In contrast to the third stanza, the fourth stanza is the site of climax. This shock which the poet has to present is helped with the use of several punctuations and words. “Moon” is repeated three times to emphasise the presence and each is followed by exclamation marks to supplement the unexpected action. The word “suddenly” adds to the shocking effect. Simile is used to create a pertinent imagery to describe the shock “like an artist gazing amazed at a work” which depicts the surprise. This surprise is because of the fact that the little Frieda is so innocent and pure such that she cries out “moon” as if it was a scientific breakthrough. It is almost as if the moon is jealous of her purity, because moon itself connotes purity and is quite taken back to find a more innocent person which is suggested by the repetition of “amazed” which shows the extreme consternation of the moon. The last stanza finishes off the poem without proper ending to the climax by which creates a reverberation of the climax and also leaves an ambiguous notion. With the uses of exclamations, repetitions and simile, the climax is successfully managed to finish the poem without dissatisfaction.
Hughes creates the astonishing climax by focusing on the anticlimax which is built up from the beginning, which in the end builds up the climax itself. By closely describing objects linked with movement and intensifying the moment just before the climax, the poet built up tension and used it effectively to hit the climax with full power.
Choose moments in two [‘Amends’ by Adrienne Rich and ‘Full Moon and Little Frieda’ by Ted Hughes] poems where the language the poet uses has particularly excited you, and explain in detail why you have found it so exciting.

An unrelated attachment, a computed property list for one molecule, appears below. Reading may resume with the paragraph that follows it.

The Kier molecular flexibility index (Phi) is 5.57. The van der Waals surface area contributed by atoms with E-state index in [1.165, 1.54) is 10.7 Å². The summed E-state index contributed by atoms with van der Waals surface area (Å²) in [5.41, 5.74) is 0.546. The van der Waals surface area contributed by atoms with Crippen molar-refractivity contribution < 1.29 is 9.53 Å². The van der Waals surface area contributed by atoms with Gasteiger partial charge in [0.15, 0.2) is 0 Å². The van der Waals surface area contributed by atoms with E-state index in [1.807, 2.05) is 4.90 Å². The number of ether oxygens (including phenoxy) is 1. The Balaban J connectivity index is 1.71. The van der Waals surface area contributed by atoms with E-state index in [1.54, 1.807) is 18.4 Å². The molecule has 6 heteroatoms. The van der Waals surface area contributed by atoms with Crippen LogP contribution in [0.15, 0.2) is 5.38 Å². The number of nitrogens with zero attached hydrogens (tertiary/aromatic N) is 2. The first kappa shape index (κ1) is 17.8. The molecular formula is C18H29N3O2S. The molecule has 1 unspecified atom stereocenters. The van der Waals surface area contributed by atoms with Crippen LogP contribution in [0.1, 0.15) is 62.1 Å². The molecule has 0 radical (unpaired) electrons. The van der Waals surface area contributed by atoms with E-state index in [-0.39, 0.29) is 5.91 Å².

In the poems ‘Amends’ and ‘Full Moon and Little Frieda’, by Adrienne Rich and Ted Hughes respectively, the poets use language to excite the reader. Their language also helps them to convey their message, and to make their poems more compelling and interesting.
Repetition of the phrase “as it” in the poem ‘Amends’ sets out the actions of the moon like a list; and is exciting in that it builds up an apprehension for every action. The repetition also shows that the moon goes through these cyclic actions every night, and can be accurately predicted in such a way that the echoing makes this seem like a story being told. The repetition also makes the poem sound gentle and flowing, increasing the reader’s excitement.
In ‘Full Moon and Little Frieda’, there is also repetition that helps to make the poem exciting. The repetition of the exclamation “Moon!” three times shows the youth and innocence of the child shouting this, as well as their sheer wonder at the sight. It also helps the sudden entrance into the poem of the moon, which has gone unnoticed until this point. Thus, this shows the amazement of the child at this sudden appearance. Another example of repetition in the poem is that of “amazed”. This shows that there is mutual wonder and admiration, and helps to show the high degree of amazement in the “artist gazing” and his work that “points at him”.